Mineral formed in 1994, and released some singles and toured like crazy, so Failing felt like a culmination. Conversely, EndSerenading, which they recorded with producer Mark Trombino (Blink-182, Jimmy Eat World), felt, at times, like a lukewarm new beginning. They were supposed to do a third album for Interscope, but, of course, it never happened. Which, honestly, is probably for the best. There’s momentum on Failing that was already getting hemmed in on End, not to mention the addition of labored song titles like “LoveLetterTypewriter”, “TheLastWordIsRejoice”, and “&Serenading”. It’s easy to imagine them becoming even shinier and more staid on a major label debut.

Not to say End is a failure. Title aside, “LoveLetterTypewriter” is an excellent, moving opening track, and one of their best. Simpson sings the words patiently, and with more refinement than in the past (and, honestly, more like Enigk): “Summer unfolded like a tapestry/ And you were there as you have always been/ There glowing where the sky meets with the trees/ Air softly crowing, singing fears to sleep/ Will you ever know how much I love you for that?” It’s a constant build that crashes into the next track, “Palisade”, a song that serves as climax and release before moving into another direction. It’s an exciting one-two: these pieces pick up where Failing left off; the formula is updated, but not abandoned. The same goes for the group-singing of the next song, “Gjs”. But then, they take it down a few notches, often ending up too mid-tempo and over-long. The music remains pretty, and even knottier, but feels less life-affirming.

For instance, the spacious, ultimately clamoring “&Serenading” would be a good closer (“When I was a boy I saw things/ That no one else could see/ So why am I so blind at 22?”), but instead of the gorgeously repeated finale (“the sound of the driving snow that drives me home to you”), it’s the downtempo, shimmering acoustics and humming vocals of the pretty-but-slight “TheLastWordIsRejoice” that serve as our exit. Like the forced titling, it’s inoffensive, but feels unnecessary, as do other grown-up touches on End. That line from “&Serenading” quoted above reminds you just how young these guys were, though, and why they might feel the need to ratchet it up on their sophomore record, considering the attention given to the first.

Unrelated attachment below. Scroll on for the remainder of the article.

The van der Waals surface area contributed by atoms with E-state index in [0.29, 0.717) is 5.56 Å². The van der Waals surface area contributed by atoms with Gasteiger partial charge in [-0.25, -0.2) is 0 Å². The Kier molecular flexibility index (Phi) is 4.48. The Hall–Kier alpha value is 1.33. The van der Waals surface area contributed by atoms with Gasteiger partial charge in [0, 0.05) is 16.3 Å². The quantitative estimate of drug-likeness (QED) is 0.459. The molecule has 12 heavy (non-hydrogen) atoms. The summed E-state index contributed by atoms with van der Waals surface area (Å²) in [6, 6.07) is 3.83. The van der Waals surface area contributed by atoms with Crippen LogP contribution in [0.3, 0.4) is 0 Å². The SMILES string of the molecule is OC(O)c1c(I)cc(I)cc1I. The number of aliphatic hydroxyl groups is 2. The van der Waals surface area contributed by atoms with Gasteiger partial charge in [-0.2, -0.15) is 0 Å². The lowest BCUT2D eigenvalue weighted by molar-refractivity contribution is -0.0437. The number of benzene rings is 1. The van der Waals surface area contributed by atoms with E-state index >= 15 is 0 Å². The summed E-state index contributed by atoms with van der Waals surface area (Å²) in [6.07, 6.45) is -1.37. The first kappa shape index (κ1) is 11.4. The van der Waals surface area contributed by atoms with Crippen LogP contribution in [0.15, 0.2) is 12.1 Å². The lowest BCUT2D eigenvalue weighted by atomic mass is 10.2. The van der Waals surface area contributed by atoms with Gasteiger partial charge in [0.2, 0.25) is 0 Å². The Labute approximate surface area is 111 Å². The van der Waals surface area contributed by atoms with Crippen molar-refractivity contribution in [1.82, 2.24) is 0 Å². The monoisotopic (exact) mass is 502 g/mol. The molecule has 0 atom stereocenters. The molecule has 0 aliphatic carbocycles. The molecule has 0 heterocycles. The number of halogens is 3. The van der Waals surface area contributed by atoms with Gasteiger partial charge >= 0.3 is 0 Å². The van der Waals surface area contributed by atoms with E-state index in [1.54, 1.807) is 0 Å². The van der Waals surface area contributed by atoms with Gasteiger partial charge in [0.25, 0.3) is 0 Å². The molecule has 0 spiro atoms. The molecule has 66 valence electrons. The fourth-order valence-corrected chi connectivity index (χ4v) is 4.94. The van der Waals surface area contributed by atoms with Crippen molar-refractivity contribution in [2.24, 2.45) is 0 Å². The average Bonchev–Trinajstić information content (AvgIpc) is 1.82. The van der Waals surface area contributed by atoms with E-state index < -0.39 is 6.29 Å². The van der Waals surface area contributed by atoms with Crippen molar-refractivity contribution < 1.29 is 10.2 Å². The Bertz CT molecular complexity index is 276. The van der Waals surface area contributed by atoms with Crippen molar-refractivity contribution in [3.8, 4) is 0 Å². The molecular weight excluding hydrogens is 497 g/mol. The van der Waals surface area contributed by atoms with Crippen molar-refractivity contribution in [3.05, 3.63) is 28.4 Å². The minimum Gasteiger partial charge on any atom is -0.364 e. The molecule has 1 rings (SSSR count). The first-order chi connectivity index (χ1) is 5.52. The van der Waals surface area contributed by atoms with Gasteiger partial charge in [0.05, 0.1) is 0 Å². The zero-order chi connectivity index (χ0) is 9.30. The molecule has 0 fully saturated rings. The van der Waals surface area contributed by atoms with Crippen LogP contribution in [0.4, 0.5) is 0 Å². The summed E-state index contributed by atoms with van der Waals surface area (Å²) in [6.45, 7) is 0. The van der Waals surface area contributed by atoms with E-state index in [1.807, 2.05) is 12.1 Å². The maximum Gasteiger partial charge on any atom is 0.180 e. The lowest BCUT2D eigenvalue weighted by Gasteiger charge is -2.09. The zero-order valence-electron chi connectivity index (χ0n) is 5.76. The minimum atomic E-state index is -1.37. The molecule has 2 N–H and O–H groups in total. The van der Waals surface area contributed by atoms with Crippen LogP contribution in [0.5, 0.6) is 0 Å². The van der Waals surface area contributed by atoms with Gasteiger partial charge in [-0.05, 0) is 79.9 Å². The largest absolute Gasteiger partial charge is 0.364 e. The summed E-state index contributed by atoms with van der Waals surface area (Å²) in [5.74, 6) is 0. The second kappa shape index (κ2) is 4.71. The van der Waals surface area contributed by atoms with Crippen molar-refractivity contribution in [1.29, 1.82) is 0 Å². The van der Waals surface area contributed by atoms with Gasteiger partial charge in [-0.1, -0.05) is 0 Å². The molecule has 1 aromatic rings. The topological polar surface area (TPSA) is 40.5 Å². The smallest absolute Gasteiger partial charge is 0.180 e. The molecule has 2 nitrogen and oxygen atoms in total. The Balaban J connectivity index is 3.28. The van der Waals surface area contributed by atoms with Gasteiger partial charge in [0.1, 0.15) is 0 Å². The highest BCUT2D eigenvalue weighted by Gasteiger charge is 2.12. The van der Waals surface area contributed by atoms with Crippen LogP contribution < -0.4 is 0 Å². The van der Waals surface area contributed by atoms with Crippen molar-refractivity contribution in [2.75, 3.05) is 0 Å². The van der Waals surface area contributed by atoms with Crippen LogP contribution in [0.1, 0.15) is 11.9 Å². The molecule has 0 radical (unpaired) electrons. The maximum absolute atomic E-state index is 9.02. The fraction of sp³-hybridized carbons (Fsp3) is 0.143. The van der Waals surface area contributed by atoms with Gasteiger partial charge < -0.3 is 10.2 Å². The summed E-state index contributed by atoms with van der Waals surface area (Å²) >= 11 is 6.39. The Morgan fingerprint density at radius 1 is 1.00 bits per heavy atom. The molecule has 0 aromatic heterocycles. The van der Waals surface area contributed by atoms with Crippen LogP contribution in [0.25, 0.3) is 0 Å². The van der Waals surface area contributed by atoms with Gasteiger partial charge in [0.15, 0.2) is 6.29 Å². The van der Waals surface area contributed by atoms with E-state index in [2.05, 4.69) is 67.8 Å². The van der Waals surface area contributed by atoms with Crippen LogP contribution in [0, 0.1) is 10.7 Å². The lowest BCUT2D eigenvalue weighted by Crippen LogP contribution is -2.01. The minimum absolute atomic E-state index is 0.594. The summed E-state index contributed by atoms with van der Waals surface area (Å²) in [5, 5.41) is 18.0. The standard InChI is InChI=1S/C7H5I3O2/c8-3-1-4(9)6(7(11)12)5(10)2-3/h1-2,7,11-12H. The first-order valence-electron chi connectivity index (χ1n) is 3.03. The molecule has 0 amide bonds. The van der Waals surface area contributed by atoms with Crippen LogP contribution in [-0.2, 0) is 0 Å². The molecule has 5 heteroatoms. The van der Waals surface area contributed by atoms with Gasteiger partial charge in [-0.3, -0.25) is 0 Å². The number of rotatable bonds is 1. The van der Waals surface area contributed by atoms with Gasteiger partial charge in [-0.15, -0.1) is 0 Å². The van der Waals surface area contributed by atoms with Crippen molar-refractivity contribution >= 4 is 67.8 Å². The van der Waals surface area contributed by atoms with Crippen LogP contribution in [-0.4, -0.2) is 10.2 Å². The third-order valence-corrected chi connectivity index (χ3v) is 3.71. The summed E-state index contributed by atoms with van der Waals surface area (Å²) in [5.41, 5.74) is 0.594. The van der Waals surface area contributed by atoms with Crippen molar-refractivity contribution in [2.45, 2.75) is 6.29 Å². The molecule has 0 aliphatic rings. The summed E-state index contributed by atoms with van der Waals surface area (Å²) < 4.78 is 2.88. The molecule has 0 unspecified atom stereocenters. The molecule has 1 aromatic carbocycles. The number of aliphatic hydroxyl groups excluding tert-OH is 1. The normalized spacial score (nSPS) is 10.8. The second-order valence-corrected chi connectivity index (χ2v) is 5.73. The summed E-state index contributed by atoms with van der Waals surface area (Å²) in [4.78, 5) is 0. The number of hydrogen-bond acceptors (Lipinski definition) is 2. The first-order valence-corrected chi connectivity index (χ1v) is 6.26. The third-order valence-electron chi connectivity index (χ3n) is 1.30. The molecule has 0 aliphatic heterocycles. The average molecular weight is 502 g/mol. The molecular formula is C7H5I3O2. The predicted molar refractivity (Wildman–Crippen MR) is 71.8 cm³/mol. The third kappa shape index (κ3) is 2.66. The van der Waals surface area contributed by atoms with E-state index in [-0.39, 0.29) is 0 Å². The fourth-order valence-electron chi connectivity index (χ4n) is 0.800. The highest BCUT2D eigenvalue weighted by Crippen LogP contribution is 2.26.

Not that it mattered, of course. They ended and then, as bands do now, they reunited; this remastered two-disc compilation is a good way to hear it all in one sitting (the reissues are also available, without the bonus tracks, on vinyl). None of the alternate take bonus tracks here are especially riveting, and the covers of the Psychedelic Furs’ “Love My Way” and Willie Nelson’s “Crazy” are mostly forgettable (the latter’s actually pretty bad), but it’s great to have the relative lo-fi “Rubber Legs”, from the 1997 (Don’t Forget To) Breathe compilation, the punked-up “Sadder Star”, which appears on the 1997 First Crush compilation, and, most importantly, the 1996 “February” b/w “M.D.” single, which includes a couple of their best songs.

When I listened to the Power of Failing in real time back then, it was often on a cassette that I’d dubbed from the vinyl, for when I was traveling. Because of that, I always thought “February” and “M.D.” were part of the proper record, and was surprised to realize they weren’t. That’s just one example of how music becomes personal, and shifts according to your own relationship with it. It’s something you’re faced with when the music of your youth keeps resurfacing, and it can be weird, but also somehow touching. For instance, it’s been good going back to these records so many years later, and realizing I find myself moved more by the songs about family than the ones about wondering on roofs alone.